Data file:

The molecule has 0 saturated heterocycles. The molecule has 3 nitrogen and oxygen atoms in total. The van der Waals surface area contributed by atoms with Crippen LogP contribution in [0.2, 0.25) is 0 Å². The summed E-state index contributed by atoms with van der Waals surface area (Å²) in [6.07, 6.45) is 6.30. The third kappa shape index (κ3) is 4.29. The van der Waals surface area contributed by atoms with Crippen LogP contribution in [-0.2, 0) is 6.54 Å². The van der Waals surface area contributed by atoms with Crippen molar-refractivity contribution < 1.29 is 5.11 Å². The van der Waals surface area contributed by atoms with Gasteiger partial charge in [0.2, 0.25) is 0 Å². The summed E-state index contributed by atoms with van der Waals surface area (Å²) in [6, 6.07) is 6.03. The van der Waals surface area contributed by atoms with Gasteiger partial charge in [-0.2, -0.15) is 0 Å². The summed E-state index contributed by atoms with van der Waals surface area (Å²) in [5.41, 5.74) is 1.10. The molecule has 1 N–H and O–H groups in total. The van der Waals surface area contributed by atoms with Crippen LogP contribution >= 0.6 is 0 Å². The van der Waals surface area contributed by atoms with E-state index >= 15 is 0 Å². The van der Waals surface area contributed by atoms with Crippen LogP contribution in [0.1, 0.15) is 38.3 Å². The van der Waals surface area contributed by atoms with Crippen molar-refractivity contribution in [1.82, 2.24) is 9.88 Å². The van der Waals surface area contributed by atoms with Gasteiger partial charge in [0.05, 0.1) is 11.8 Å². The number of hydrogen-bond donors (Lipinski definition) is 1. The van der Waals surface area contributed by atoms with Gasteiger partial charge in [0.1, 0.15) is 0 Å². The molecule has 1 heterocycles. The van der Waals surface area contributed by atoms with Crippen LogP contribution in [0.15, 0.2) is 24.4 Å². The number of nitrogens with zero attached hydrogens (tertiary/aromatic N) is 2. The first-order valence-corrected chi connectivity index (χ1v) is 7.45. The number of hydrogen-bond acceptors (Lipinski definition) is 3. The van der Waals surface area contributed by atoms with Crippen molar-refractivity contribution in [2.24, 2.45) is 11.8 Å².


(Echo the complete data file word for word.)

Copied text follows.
The molecule has 0 saturated heterocycles. The molecule has 3 nitrogen and oxygen atoms in total. The van der Waals surface area contributed by atoms with Crippen LogP contribution in [0.2, 0.25) is 0 Å². The summed E-state index contributed by atoms with van der Waals surface area (Å²) in [6.07, 6.45) is 6.30. The third kappa shape index (κ3) is 4.29. The van der Waals surface area contributed by atoms with Crippen LogP contribution in [-0.2, 0) is 6.54 Å². The van der Waals surface area contributed by atoms with Crippen molar-refractivity contribution < 1.29 is 5.11 Å². The van der Waals surface area contributed by atoms with Gasteiger partial charge in [0.2, 0.25) is 0 Å². The summed E-state index contributed by atoms with van der Waals surface area (Å²) in [6, 6.07) is 6.03. The van der Waals surface area contributed by atoms with Gasteiger partial charge in [-0.2, -0.15) is 0 Å². The summed E-state index contributed by atoms with van der Waals surface area (Å²) in [5.41, 5.74) is 1.10. The molecule has 1 N–H and O–H groups in total. The van der Waals surface area contributed by atoms with Crippen LogP contribution >= 0.6 is 0 Å². The van der Waals surface area contributed by atoms with E-state index >= 15 is 0 Å². The van der Waals surface area contributed by atoms with Crippen LogP contribution in [0.1, 0.15) is 38.3 Å². The van der Waals surface area contributed by atoms with Crippen molar-refractivity contribution in [1.82, 2.24) is 9.88 Å². The van der Waals surface area contributed by atoms with Gasteiger partial charge in [0.05, 0.1) is 11.8 Å². The number of hydrogen-bond donors (Lipinski definition) is 1. The van der Waals surface area contributed by atoms with Gasteiger partial charge in [0.1, 0.15) is 0 Å². The molecule has 1 heterocycles. The van der Waals surface area contributed by atoms with Crippen LogP contribution in [0.15, 0.2) is 24.4 Å². The number of nitrogens with zero attached hydrogens (tertiary/aromatic N) is 2. The first-order valence-corrected chi connectivity index (χ1v) is 7.45. The number of hydrogen-bond acceptors (Lipinski definition) is 3. The van der Waals surface area contributed by atoms with Crippen molar-refractivity contribution in [2.24, 2.45) is 11.8 Å².